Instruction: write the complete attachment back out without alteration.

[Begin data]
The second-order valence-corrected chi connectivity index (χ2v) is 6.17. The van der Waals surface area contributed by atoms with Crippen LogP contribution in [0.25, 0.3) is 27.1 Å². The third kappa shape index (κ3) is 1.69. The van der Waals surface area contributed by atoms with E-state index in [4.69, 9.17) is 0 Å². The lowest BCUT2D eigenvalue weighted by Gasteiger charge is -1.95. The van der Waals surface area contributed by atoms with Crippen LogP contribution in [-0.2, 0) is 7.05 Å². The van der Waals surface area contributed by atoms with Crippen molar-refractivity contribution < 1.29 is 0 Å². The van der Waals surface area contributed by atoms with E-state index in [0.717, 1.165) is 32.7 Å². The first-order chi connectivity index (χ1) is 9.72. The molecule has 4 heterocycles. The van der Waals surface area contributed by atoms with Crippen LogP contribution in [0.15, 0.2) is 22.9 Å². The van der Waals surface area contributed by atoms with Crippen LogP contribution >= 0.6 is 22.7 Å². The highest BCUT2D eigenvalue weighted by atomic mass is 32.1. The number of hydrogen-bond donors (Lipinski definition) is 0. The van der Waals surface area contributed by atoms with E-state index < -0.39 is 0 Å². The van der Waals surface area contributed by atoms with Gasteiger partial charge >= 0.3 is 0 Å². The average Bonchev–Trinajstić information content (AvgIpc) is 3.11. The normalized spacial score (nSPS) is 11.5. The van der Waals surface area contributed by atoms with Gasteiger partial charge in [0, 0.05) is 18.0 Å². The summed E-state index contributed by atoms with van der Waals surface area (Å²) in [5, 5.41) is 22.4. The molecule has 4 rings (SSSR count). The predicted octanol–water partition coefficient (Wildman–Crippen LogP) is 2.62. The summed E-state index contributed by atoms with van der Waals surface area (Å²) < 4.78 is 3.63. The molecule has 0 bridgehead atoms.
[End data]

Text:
The second-order valence-corrected chi connectivity index (χ2v) is 6.17. The van der Waals surface area contributed by atoms with Crippen LogP contribution in [0.25, 0.3) is 27.1 Å². The third kappa shape index (κ3) is 1.69. The van der Waals surface area contributed by atoms with E-state index in [4.69, 9.17) is 0 Å². The lowest BCUT2D eigenvalue weighted by Gasteiger charge is -1.95. The van der Waals surface area contributed by atoms with Crippen LogP contribution in [-0.2, 0) is 7.05 Å². The van der Waals surface area contributed by atoms with Crippen molar-refractivity contribution < 1.29 is 0 Å². The van der Waals surface area contributed by atoms with E-state index in [0.717, 1.165) is 32.7 Å². The first-order chi connectivity index (χ1) is 9.72. The molecule has 4 heterocycles. The van der Waals surface area contributed by atoms with Crippen LogP contribution in [0.15, 0.2) is 22.9 Å². The van der Waals surface area contributed by atoms with Crippen LogP contribution >= 0.6 is 22.7 Å². The highest BCUT2D eigenvalue weighted by atomic mass is 32.1. The number of hydrogen-bond donors (Lipinski definition) is 0. The van der Waals surface area contributed by atoms with E-state index < -0.39 is 0 Å². The van der Waals surface area contributed by atoms with Gasteiger partial charge >= 0.3 is 0 Å². The average Bonchev–Trinajstić information content (AvgIpc) is 3.11. The normalized spacial score (nSPS) is 11.5. The van der Waals surface area contributed by atoms with Gasteiger partial charge in [0, 0.05) is 18.0 Å². The summed E-state index contributed by atoms with van der Waals surface area (Å²) in [5, 5.41) is 22.4. The molecule has 4 rings (SSSR count). The predicted octanol–water partition coefficient (Wildman–Crippen LogP) is 2.62. The summed E-state index contributed by atoms with van der Waals surface area (Å²) < 4.78 is 3.63. The molecule has 0 bridgehead atoms.